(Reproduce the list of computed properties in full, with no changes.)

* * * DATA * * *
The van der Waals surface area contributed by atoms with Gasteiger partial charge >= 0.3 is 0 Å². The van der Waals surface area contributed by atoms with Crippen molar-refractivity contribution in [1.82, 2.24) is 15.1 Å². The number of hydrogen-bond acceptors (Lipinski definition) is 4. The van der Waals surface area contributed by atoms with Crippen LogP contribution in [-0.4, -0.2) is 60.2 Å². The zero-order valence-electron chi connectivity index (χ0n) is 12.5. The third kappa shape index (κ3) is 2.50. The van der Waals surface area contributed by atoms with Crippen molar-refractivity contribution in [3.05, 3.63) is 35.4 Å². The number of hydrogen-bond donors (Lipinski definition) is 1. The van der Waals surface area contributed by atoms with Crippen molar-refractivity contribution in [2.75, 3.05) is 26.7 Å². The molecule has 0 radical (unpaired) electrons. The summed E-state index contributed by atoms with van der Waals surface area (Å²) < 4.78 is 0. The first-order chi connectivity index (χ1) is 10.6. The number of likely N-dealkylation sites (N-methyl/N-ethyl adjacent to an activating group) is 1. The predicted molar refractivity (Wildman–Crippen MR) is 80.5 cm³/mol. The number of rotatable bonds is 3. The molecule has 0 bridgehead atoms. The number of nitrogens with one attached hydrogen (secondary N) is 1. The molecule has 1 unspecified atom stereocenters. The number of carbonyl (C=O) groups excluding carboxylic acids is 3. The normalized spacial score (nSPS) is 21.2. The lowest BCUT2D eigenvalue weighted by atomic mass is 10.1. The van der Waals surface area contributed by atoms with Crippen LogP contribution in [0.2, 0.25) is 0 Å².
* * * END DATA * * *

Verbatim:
The van der Waals surface area contributed by atoms with Gasteiger partial charge >= 0.3 is 0 Å². The van der Waals surface area contributed by atoms with Crippen molar-refractivity contribution in [1.82, 2.24) is 15.1 Å². The number of hydrogen-bond acceptors (Lipinski definition) is 4. The van der Waals surface area contributed by atoms with Crippen LogP contribution in [-0.4, -0.2) is 60.2 Å². The zero-order valence-electron chi connectivity index (χ0n) is 12.5. The third kappa shape index (κ3) is 2.50. The van der Waals surface area contributed by atoms with Crippen molar-refractivity contribution in [3.05, 3.63) is 35.4 Å². The number of hydrogen-bond donors (Lipinski definition) is 1. The van der Waals surface area contributed by atoms with Crippen molar-refractivity contribution in [2.75, 3.05) is 26.7 Å². The molecule has 0 radical (unpaired) electrons. The summed E-state index contributed by atoms with van der Waals surface area (Å²) < 4.78 is 0. The first-order chi connectivity index (χ1) is 10.6. The number of likely N-dealkylation sites (N-methyl/N-ethyl adjacent to an activating group) is 1. The predicted molar refractivity (Wildman–Crippen MR) is 80.5 cm³/mol. The number of rotatable bonds is 3. The molecule has 0 bridgehead atoms. The number of nitrogens with one attached hydrogen (secondary N) is 1. The molecule has 1 unspecified atom stereocenters. The number of carbonyl (C=O) groups excluding carboxylic acids is 3. The normalized spacial score (nSPS) is 21.2. The lowest BCUT2D eigenvalue weighted by atomic mass is 10.1. The van der Waals surface area contributed by atoms with Crippen LogP contribution in [0.2, 0.25) is 0 Å².